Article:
In these models, the crossing time corresponds to 1.7 Myr. If the diagnostic time interval is chosen to be longer than the crossing time, it would exceed the lifetime of the most massive stars. This in turn would delay the effects of stellar evolution to be felt dynamically, which would artificially extend the lifetime of the cluster. This effect is illustrated in Fig. 3.
For the following computations we adopt a diagnostic timestep for synchronization of the dynamical integrator and the stellar evolution part of the code of . This suffices in terms of accuracy without too much performance lost.
We performed a second set of test runs using the same initial conditions as one of the runs in FH95 (the run shown in their Fig. 7). The results of our test runs is given in Table 2. There are two reasons to perform this test, namely to investigate the effect of the rather large softening used by FH95, and to evaluate to what extent different treatments of a tidal limit influence the value of the final dissipation time.
Table 2. The computations in which we attempt to reproduce the results from FH95 are based on a star cluster of family 1 (see CW90), with a total mass of . The mass function is given by between 0.4 and 14 and . The time unit is about 1.9 Myr and the distance to the galactic center is about 4 kpc. The first column gives the model name, followed by the number of particles in the simulation, the tidal radius, the virial radius, and the time for dissolving the system in the tidal field of the galaxy in crossing times and in billion years.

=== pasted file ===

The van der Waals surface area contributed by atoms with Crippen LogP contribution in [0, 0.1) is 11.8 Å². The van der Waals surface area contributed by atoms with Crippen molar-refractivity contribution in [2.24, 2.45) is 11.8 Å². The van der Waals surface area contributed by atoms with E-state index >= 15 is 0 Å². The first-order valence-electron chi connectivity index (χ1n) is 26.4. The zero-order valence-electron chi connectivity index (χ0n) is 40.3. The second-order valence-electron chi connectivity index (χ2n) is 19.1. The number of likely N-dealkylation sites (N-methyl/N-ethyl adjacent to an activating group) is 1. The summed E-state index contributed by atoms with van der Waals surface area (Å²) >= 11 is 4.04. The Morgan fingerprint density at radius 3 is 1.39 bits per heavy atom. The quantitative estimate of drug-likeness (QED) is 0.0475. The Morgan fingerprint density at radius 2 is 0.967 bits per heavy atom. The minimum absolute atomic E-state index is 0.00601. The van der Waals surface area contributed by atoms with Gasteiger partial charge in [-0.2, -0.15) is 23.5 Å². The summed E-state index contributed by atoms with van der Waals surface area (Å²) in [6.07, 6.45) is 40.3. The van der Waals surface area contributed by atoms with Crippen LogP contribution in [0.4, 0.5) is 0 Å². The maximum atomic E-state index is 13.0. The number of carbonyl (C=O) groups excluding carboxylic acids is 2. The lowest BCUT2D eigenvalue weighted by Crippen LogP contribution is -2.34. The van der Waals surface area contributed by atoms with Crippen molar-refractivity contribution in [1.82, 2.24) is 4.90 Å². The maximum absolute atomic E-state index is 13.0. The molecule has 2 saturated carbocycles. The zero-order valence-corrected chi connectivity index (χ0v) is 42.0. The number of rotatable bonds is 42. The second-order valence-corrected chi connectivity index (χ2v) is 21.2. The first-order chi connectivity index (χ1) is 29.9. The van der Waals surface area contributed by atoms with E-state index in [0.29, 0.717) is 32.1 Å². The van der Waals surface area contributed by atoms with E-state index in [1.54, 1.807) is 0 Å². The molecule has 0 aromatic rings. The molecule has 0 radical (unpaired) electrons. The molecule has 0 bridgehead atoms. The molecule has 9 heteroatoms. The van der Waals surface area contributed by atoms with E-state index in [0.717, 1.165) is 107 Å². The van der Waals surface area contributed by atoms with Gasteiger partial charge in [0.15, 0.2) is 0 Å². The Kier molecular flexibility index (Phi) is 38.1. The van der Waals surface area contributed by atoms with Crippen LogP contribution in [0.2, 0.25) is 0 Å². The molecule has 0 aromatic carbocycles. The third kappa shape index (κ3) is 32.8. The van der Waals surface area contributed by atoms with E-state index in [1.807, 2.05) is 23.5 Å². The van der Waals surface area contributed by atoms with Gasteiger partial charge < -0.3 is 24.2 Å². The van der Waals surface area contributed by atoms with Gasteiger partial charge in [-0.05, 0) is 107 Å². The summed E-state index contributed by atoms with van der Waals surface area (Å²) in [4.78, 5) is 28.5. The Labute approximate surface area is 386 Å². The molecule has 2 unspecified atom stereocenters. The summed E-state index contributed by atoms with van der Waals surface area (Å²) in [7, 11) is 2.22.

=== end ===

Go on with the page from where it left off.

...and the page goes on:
Fig. 4 demonstrates that the evolution of the total mass is qualitatively different for runs with less than 16k particles and the run with 16k particle. In FH95, this transition took place around . This result is quite natural since the relaxation effect is 2-3 times smaller in the FH95 runs, because of the large softening.
Our cluster dissolution times turn out to be roughly a factor of two longer than those reported by of FH95. There are two reasons for this discrepancy, as can be read from Fig. 5. One reason is the fact that we do not use any softening in our production runs. Adding a softening, comparable to that used by FH95, cuts our dissolution time roughly in half. Another reason stems from the difference in treatment of tidal limitations of the model cluster. Our choice of a simple tidal cutoff, rather than the more elaborate and physically correct tidal field employed by FH95, effectively weakens the tidal effect in our calculations, increasing the cluster lifetime.
Fig. 5 compares several realizations of run FH8 (Table 2), some using our simple spherical cutoff, others with a tidal field equivalent to that employed by FH95. All runs were performed using . When both changes are made, adding a large softening as well as a more accurate treatment of the tidal field (dotted line), the dissolution time diminishes even further, to less than 40% of that of our normal run (solid line).